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Panel rejects YMCA's latest request for tax exemption

Wednesday, January 26, 2000

By Marylynne Pitz, Post-Gazette Staff Writer

The Downtown YMCA lost its property tax exemption this week and could wind up having to pay city, county and school district taxes unless it successfully challenges that ruling.

Under an agreement reached in 1989, in lieu of taxes the YMCA for the past decade has made payments that were the equivalent of 40 percent of what its assessment would have required. But last year, it reapplied for an exemption.

The Allegheny County Board of Property Assessment, Appeals and Review voted to reject the YMCA's exemption request after two of its members, Kenneth Behrend Jr. and Michael Suley, held hearings.

Clifford Levine, a lawyer for the YMCA, insisted yesterday that the nonprofit organization meets all five legal criteria for tax exemption and said his client will appeal to Allegheny County Common Pleas Court.

The Downtown YMCA's land and building are assessed at $1.8 million. If it had to pay taxes at the Pittsburgh Board of Education's rate of 59.5 mills, for example, the school district would receive about $107,000 annually.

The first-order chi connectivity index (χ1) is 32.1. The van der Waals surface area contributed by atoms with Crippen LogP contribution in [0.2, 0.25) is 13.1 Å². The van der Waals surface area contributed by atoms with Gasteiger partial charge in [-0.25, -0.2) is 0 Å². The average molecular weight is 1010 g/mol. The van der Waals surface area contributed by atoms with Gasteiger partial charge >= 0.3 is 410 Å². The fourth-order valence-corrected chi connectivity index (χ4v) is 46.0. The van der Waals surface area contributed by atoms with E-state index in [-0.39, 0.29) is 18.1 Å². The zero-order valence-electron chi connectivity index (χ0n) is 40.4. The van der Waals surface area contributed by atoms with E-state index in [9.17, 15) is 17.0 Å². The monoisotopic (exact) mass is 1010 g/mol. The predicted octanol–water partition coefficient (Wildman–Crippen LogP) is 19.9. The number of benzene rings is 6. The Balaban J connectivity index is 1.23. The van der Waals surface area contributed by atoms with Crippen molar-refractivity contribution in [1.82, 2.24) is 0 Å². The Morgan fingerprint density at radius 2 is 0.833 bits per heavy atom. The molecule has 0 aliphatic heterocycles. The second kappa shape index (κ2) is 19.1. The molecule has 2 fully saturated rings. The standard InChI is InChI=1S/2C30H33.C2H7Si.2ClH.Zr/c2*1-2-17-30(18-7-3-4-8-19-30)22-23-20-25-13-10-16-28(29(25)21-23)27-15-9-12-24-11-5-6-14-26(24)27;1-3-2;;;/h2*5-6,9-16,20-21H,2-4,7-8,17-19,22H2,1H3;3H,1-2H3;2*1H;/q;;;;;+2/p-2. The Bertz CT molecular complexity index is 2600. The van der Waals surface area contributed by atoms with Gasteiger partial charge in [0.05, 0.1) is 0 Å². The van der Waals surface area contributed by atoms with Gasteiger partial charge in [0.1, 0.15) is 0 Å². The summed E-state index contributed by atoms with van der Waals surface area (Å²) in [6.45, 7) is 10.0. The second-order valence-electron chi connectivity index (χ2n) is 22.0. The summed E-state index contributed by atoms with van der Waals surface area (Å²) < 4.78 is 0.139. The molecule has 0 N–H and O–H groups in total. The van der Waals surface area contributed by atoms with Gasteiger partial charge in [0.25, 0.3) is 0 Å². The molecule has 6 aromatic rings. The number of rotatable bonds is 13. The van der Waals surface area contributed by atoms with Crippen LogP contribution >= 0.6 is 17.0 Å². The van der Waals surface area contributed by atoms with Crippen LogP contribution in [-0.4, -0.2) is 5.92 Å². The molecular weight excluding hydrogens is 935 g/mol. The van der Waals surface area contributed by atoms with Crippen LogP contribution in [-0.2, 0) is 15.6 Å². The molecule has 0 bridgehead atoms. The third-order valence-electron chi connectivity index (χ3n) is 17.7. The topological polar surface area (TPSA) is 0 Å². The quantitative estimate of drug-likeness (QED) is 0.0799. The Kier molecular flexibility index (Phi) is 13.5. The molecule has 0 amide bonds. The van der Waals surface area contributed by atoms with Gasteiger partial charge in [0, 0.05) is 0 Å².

As the property board's decision is retroactive to 1999, the YMCA could wind up paying the school district as much as $214,000 in taxes to cover 1999 and 2000. The ruling also would apply to city and county taxes.

During the hearings, Ira Weiss, a lawyer for the school board, argued that a health club occupies 40 percent to 50 percent of the property and that the YMCA should be taxed as a result.

"The Y says the health club is an integral part of their mission," Weiss said yesterday.

The Downtown YMCA has waged battles over its tax-exempt status for at least the past two decades.

Initially, the property assessment board said the nonprofit organization was 12 percent taxable. Both sides appealed, and Allegheny County Common Pleas Judge Ralph Smith decided the YMCA was 100 percent taxable. The YMCA appealed to Commonwealth Court, which sent the case back to Smith and ordered a floor-by-floor evaluation of the building and its programs.

Then, a settlement was reached, requiring the YMCA to pay 40 percent of what it would otherwise owe in taxes.

Levine said that because of recent decisions and a new Pennsylvania law, the issue of tax exemptions is much clearer now.

To qualify for exemption, an organization must be open to the public, have a charitable purpose, serve clients regardless of their incomes, donate a substantial amount of services, benefit an "indefinite class" of people and relieve the government of some of its burden.



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